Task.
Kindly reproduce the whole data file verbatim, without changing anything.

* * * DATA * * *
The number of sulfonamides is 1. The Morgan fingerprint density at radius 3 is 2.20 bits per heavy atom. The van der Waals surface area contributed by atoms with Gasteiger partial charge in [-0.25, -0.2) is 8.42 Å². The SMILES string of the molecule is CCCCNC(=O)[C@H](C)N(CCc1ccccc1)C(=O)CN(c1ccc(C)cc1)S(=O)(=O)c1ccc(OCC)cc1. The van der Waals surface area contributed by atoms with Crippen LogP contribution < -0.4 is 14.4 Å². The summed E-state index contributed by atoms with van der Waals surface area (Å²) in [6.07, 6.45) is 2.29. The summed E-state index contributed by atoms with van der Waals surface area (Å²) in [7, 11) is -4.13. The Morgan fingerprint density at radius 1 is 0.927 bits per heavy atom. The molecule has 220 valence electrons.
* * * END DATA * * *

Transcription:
The number of sulfonamides is 1. The Morgan fingerprint density at radius 3 is 2.20 bits per heavy atom. The van der Waals surface area contributed by atoms with Gasteiger partial charge in [-0.25, -0.2) is 8.42 Å². The SMILES string of the molecule is CCCCNC(=O)[C@H](C)N(CCc1ccccc1)C(=O)CN(c1ccc(C)cc1)S(=O)(=O)c1ccc(OCC)cc1. The van der Waals surface area contributed by atoms with Crippen LogP contribution < -0.4 is 14.4 Å². The summed E-state index contributed by atoms with van der Waals surface area (Å²) in [6.07, 6.45) is 2.29. The summed E-state index contributed by atoms with van der Waals surface area (Å²) in [7, 11) is -4.13. The Morgan fingerprint density at radius 1 is 0.927 bits per heavy atom. The molecule has 220 valence electrons.